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Report: Auburn investigating athletes' academics

NEW YORK -- Carnell "Cadillac" Williams and other Auburn
athletes received high grades from the same professor for sociology
and criminology courses that didn't require them to attend classes
or do much work, The New York Times reported.

Williams, the former star running back who now plays for the
NFL's Tampa Bay Buccaneers, told the newspaper the only two classes
he took the spring semester of his senior year were one-on-one
courses with Professor Thomas Petee, the sociology department's
highest-ranking member.

The Times reported on its Web site Thursday night that 18
members of the 2004 football team -- a team that went undefeated and
finished No. 2 in the nation -- took a combined 97 hours of the
courses during their careers. The newspaper said the offerings
resemble independent study and include subjects as statistics,
theory and methods, which normally require class instruction.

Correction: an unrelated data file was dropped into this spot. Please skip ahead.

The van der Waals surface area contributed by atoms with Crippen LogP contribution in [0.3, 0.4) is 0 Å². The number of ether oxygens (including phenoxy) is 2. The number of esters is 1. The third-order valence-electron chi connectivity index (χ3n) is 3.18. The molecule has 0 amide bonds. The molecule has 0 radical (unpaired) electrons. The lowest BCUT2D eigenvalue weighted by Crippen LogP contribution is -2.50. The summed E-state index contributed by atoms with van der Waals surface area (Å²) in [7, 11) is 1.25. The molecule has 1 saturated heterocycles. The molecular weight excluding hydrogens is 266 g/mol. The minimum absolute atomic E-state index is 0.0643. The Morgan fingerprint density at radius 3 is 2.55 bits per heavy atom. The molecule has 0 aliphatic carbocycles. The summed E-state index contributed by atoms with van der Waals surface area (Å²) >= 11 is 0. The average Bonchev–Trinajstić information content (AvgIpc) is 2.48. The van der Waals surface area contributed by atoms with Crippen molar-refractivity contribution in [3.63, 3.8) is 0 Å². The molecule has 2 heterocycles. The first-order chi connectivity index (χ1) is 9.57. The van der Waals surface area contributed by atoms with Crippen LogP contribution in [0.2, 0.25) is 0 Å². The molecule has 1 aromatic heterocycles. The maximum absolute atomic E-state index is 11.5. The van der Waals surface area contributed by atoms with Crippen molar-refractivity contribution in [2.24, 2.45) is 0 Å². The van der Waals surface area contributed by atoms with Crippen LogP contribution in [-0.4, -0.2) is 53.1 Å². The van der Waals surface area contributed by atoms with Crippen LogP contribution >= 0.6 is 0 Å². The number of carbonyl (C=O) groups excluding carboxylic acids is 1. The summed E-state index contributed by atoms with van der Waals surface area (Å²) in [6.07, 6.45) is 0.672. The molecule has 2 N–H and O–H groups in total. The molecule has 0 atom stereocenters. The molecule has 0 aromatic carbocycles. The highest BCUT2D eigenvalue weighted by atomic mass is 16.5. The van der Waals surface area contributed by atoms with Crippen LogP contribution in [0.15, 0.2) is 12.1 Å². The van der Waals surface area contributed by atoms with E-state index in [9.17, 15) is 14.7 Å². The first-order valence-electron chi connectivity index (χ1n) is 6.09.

Under the NCAA's academic reforms, programs that fail to meet
the NCAA's minimum academic progress rate -- determined by a points
formula that rewards long-term eligibility and retention of
student-athletes -- can lose scholarships. NCAA president Myles
Brand has pushed the reforms, emphasizing student-athletes are
students first.

"Academic integrity is at the foundation of every university,"
Auburn Provost John Heilman said in a statement. "In May, a
complaint was made ... alleging that a single professor gave grades
to student athletes for courses that required little or no work.
The Office of the Provost takes any concern related to academic
processes at the university seriously. As a result, on June 5, I
appointed a committee to investigate the anonymous claim."

The report will be made public when the investigation is
complete.

"I want to assure everyone associated with Auburn that upon
completion of the investigation we will deal with this issue as we
have dealt with other challenges -- directly and openly," Auburn
interim President Ed Richardson said in a statement.

The Times, citing records compiled by Professor James Gundlach,
the director of the Auburn sociology department who reports to
Petee, reported one athlete took seven courses with Petee, three
took six, five took five and eight took four.

Former Auburn defensive end Doug Langenfeld told The Times a
directed-reading course with Petee required he read one book and
write a 10-page paper. "I got a 'B' in the class," Langenfeld
told The Times.

The newspaper said Gundlach found that more than a quarter of
the students in Petee's directed-reading courses were athletes.